Visiting the Scottish Highlands
Scotland is the land of my ancestors. The first view I had flying over the country was of a rugged landscape. The trees and scrub were dense in places. Arriving at the foot of the highlands, the first Scot I met was a friendly taxi driver. Keen to welcome me to his country, he smiled and introduced me to his city, Inverness.
I am a descendant of the Clan Cameron and was intrigued to find out more about my Scottish ancestors and the clan system. Clan heritage give the Scots a sense of identity. The word clan means family or children in Gaelic.
I visited Scotland for a holiday and include some of the photos I took while I was there. I only had a taste of the sights and attractions of Scotland, but it was enough for me to want to go back again one day.
The Northern Highlands are wild and remote. In contrast, Scotland is also home to many wide green valleys, flat areas and hills.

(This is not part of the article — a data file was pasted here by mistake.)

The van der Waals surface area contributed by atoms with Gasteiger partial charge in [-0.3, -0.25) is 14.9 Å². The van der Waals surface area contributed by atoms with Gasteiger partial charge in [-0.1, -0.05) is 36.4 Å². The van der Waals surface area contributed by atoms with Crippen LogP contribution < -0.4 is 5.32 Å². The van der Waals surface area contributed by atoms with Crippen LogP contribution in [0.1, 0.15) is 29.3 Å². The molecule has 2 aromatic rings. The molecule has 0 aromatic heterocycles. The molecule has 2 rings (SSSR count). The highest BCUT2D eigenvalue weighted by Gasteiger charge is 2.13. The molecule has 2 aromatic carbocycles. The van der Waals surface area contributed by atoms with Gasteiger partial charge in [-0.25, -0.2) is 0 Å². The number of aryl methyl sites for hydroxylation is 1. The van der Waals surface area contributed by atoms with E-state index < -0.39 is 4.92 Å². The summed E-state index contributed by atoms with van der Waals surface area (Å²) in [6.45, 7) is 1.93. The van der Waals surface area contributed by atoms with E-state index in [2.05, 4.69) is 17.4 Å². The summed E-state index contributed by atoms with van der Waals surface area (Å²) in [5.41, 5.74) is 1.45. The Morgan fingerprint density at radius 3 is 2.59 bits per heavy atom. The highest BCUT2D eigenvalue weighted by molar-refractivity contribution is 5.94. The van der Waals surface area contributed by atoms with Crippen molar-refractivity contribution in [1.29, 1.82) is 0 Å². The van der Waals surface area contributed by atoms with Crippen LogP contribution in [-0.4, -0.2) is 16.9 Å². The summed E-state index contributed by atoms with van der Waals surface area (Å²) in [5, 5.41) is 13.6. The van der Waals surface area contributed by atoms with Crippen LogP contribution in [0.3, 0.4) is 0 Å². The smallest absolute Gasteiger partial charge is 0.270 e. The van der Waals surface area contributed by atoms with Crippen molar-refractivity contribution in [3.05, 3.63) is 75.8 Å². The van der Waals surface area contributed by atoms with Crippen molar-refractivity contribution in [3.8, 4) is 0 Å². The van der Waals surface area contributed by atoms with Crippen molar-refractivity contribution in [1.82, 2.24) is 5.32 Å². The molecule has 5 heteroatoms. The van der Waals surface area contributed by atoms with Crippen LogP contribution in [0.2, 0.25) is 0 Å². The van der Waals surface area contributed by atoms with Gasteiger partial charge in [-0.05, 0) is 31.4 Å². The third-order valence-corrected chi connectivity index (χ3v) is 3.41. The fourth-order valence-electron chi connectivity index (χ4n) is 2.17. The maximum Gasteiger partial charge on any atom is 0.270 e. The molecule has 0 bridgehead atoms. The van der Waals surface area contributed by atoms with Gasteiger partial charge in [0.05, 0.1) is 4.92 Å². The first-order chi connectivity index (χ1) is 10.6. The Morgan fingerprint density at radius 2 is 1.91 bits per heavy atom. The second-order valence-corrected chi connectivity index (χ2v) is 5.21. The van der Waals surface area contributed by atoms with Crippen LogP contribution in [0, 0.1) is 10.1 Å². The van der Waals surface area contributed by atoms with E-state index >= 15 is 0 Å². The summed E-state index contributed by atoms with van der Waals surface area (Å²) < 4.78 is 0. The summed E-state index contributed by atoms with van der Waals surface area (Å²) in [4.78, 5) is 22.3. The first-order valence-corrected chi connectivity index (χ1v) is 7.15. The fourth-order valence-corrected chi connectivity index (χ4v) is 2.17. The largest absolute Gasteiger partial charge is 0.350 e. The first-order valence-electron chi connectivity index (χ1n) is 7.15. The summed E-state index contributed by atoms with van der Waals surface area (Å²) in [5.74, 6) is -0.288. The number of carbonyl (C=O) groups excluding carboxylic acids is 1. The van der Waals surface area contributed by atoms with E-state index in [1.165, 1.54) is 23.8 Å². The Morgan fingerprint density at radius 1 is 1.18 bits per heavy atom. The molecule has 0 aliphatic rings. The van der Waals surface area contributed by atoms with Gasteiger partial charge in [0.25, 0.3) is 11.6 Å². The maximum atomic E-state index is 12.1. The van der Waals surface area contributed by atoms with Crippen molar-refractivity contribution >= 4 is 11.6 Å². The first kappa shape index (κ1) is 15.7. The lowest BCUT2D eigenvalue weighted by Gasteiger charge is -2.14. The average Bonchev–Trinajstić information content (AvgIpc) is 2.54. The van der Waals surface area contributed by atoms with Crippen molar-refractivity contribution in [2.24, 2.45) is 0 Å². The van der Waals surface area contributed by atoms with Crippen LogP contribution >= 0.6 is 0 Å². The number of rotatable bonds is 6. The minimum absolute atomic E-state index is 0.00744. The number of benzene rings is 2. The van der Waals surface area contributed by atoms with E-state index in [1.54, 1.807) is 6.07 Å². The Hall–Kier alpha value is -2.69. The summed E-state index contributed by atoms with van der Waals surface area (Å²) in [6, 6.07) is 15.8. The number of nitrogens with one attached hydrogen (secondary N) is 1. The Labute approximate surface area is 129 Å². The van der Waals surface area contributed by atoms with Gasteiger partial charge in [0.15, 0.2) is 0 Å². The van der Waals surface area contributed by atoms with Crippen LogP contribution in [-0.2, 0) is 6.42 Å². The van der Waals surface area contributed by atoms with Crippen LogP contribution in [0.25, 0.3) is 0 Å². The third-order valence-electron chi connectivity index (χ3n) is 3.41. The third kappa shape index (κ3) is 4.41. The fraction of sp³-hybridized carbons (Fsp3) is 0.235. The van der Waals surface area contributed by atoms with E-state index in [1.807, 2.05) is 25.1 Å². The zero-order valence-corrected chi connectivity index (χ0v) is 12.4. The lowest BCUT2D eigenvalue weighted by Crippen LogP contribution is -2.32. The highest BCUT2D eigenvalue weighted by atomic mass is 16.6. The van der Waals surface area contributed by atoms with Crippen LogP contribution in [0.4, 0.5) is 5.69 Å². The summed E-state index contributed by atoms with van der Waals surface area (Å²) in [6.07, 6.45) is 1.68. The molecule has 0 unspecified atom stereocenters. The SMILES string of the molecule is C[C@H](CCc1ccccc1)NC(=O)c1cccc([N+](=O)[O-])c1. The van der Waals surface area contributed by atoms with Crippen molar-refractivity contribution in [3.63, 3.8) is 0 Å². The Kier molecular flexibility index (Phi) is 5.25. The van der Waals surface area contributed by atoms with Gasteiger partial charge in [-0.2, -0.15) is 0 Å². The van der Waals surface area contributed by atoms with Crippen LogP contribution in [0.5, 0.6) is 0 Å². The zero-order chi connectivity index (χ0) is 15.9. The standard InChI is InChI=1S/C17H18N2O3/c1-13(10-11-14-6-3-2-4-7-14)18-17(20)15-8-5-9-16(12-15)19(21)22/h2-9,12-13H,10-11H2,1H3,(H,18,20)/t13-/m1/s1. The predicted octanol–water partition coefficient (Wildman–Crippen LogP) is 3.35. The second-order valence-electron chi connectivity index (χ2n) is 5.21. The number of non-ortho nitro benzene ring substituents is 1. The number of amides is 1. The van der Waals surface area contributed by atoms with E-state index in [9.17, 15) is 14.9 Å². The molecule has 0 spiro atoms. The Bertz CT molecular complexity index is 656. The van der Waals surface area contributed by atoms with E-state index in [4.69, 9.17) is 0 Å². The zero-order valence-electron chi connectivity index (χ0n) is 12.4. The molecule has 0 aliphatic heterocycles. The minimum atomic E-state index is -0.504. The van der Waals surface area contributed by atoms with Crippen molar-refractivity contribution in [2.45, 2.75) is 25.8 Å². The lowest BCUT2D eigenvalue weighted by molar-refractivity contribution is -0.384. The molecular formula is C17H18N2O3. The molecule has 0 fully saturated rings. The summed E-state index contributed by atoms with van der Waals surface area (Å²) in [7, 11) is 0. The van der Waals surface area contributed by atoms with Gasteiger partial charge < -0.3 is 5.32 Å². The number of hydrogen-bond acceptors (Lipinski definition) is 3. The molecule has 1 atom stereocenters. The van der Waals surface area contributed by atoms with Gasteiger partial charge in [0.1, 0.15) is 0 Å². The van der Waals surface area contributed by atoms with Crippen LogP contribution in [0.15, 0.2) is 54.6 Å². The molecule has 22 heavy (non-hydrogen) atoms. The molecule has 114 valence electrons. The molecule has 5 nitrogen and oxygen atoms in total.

Generally, Scotland is cool, damp and cloudy, but the weather is quite changeable. January and February are the coldest months and its warmest months are July and August. The coldest areas are the highlands. I was there in August and needed a long sleeve t shirt.
The original Scottish clans were like large extended families. Each clan was associated with a geographical area and was led by a Chieftain whose family often lived in their ancestral castle.
The heritage of the Scots is varied. Many people are descendants of the Celts. Some are descended from Norse Vikings, some from the Normans and others Dutch.
Each year the Royal Edinburgh Military tattoo draws visitors from around the world. Hotels and accommodation are pretty much booked out, so plan early if you intend to attend the tattoo. I like to watch it on the television, but it would be marvelous to see it in person.
Scottish culture is strong, a living culture it is vibrant and dynamic. I found that as a descendant of the Scottish diaspora I was welcomed 'home' to Scotland. It was a gesture that was very moving to me.